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Low GI Foods and the Glycaemic Index

Low GI foods release their energy over a longer period of time, keeping you fuller for longer. We explain how low GI foods could benefit you.
healthy breakfast

For several years now, the term “low GI” Has been used to talk about some foods.

Some may have a deep or substantial understanding of what “low GI” means, whilst others may only know it as a phrase.

However, learning about low GI foods could make a difference to your long-term weight management goals. 

What is the Glycaemic Index (GI)?

GI stands for glycaemic index, which is a scale that measures how quickly certain foods affect your blood glucose levels.

Foods that are quickly and easily digested are more likely to have a higher GI, along with foods that are high in sugars, whereas foods that gradually raise and lower your blood glucose levels are more likely to have a lower GI.

The glycaemic index can only measure foods that contain carbohydrates, so bear in mind that not everything that you eat will have a GI ranking, as your diet should contain more than just carbohydrates. 

Healthy dinner

There are several factors that can influence the GI ranking of a carbohydrate, for example, the method of cooking.

As fat can lower the GI of a food, frying it may reduce its overall glycaemic index, but you should be careful that you aren’t ingesting too much fat.

This can increase the number of calories that you consume and can quickly contribute to weight gain. 

The glycaemic index was first developed to help people with diabetes choose foods that are good for controlling blood glucose levels.

In fact, it hasn’t been around all that long, as it was first developed in the early 1980s as a way of measuring the impact of carbohydrates on blood glucose levels.

The index goes from 0-100, and foods are given a ranking between these numbers based on how fast it affects your blood sugar levels.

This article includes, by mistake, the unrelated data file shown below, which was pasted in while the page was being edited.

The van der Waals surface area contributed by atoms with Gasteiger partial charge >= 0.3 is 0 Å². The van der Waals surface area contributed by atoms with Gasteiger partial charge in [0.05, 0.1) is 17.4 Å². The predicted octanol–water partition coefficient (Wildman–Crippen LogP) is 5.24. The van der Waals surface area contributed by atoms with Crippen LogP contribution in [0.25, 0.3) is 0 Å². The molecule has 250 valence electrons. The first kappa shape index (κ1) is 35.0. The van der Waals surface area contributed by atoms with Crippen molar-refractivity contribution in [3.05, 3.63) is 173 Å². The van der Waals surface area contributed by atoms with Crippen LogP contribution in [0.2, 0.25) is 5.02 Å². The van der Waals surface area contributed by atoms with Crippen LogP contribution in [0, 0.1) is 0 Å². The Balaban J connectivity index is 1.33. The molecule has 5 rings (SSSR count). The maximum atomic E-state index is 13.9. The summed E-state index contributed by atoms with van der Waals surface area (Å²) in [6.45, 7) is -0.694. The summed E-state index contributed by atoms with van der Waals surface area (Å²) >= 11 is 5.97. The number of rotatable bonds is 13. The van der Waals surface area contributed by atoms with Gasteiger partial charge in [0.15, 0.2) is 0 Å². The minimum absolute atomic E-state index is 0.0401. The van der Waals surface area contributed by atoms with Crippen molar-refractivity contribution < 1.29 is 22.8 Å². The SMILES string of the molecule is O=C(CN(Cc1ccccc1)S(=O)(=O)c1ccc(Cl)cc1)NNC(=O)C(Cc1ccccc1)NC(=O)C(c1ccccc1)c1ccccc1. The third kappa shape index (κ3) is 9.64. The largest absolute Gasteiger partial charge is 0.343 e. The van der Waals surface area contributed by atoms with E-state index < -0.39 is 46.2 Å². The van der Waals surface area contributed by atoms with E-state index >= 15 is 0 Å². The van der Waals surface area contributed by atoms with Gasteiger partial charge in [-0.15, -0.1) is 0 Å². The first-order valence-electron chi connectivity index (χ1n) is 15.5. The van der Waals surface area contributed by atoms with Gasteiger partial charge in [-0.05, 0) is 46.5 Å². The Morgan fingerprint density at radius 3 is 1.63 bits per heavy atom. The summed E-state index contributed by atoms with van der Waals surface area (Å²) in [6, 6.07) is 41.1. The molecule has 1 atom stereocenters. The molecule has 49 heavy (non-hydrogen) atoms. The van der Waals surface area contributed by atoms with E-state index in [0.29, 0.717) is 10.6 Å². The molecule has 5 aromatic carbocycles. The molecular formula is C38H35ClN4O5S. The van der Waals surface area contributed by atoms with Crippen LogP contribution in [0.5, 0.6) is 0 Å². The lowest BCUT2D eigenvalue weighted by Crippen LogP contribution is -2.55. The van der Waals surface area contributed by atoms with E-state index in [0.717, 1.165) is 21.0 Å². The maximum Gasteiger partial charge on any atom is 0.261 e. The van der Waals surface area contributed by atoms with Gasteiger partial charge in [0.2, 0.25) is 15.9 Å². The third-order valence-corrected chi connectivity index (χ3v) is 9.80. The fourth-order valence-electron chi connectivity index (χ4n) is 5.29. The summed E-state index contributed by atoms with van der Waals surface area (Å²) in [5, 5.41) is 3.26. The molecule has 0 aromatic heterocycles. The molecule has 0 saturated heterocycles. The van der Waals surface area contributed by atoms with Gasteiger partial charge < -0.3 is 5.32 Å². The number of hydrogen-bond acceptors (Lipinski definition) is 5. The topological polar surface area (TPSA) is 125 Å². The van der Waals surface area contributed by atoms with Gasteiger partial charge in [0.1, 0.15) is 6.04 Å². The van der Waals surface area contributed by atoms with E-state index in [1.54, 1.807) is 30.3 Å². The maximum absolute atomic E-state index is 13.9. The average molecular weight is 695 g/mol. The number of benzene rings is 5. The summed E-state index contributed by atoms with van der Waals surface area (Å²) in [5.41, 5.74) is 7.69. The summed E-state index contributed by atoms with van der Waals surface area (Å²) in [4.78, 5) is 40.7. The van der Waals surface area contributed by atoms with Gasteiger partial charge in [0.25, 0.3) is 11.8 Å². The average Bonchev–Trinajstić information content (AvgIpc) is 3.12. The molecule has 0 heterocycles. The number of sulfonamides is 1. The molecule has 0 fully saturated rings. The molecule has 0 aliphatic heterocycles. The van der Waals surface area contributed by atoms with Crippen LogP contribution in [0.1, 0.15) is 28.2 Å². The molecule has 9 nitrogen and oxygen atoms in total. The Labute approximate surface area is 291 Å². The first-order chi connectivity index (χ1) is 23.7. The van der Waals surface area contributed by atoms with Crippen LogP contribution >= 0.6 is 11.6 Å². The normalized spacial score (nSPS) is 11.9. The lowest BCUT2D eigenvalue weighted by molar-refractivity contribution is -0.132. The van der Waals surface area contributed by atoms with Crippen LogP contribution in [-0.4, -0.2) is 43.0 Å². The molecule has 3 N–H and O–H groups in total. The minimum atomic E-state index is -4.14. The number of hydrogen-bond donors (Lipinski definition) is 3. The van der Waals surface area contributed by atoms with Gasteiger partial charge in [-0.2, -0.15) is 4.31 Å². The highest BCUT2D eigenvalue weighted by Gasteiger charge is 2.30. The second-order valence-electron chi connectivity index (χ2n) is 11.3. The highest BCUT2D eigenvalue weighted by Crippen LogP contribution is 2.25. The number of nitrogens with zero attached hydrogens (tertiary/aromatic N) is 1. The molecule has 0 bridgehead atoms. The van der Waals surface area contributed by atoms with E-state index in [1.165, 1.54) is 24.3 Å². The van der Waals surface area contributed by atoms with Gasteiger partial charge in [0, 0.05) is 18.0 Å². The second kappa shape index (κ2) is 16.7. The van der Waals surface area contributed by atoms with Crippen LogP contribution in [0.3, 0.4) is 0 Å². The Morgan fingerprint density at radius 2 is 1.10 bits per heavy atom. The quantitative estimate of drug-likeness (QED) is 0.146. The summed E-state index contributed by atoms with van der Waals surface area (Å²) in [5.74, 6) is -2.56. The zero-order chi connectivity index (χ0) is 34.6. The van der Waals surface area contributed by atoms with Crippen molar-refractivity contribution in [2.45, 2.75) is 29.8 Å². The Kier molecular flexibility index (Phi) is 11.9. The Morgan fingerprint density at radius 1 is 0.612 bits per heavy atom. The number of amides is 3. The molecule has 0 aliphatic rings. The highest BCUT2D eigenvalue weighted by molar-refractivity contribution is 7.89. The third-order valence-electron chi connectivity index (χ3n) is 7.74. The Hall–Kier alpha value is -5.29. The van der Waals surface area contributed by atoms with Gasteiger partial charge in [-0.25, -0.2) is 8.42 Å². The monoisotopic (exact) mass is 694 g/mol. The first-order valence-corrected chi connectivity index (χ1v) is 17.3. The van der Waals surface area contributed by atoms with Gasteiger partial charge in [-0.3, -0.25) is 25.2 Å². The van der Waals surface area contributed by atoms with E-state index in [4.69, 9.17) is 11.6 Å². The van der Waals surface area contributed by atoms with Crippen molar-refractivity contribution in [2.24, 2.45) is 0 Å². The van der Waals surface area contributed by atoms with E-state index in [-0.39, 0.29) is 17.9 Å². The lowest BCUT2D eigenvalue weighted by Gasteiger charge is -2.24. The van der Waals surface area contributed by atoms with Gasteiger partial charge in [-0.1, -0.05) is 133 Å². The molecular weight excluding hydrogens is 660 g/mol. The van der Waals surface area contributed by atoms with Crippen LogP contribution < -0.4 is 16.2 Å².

As a measure against all else, pure glucose has a ranking of 100.  

What does low GI mean? 

A Low GI is a ranking of less than 55 on the glycaemic index.

Low GI foods generally tend to affect your blood glucose levels over a longer and more sustained period of time, instead of affecting you quickly and causing your glucose levels to spike.

Generally speaking, carbohydrates are classified into low, medium or high GI, with the numbers for these being: 

  • Low – 1-55 
  • Medium – 56-69 
  • High – 70-100 

Low GI foods are also more likely to keep you more satisfied for a longer amount of time than high GI options, due to the fact that they take a while to digest compared to other carbohydrates.

Food that takes longer to digest is often given a lower GI ranking.

These foods that fall into the “low” category with a GI between 1-55 generally don’t tend to raise glucose levels as much as some other foods. 

Low GI carbohydrates often include most fruit and vegetables (with exceptions for a few), and pasta and bread made with wholemeal or wholegrain flour instead of refined, processed white flour.

White carbohydrates tend to have a higher glycaemic index score than their wholegrain counterparts because it is more refined, which can decrease the amount of time that it takes to raise your blood glucose. 

However, just because a food has a low glycaemic index, it doesn’t necessarily mean that it’s healthy.

We mentioned before that fat can reduce the GI of certain foods.

This is because when you eat carbohydrates with fat, the fat helps to slow the absorption of the carbohydrates, meaning that it takes longer to affect your blood glucose levels. 

Because of this, we would always recommend that you look at all of your food labels to make sure that what you’re eating is still healthy, and falls within your daily recommended calorie allowance.  

Low GI foods 

Eating a low GI diet doesn’t mean that you can only eat low GI foods, as this would probably make your diet fairly unbalanced (and sometimes high in fat).

However, it would be a positive step to make sure that you have at least one low-GI item or portion of food each mealtime.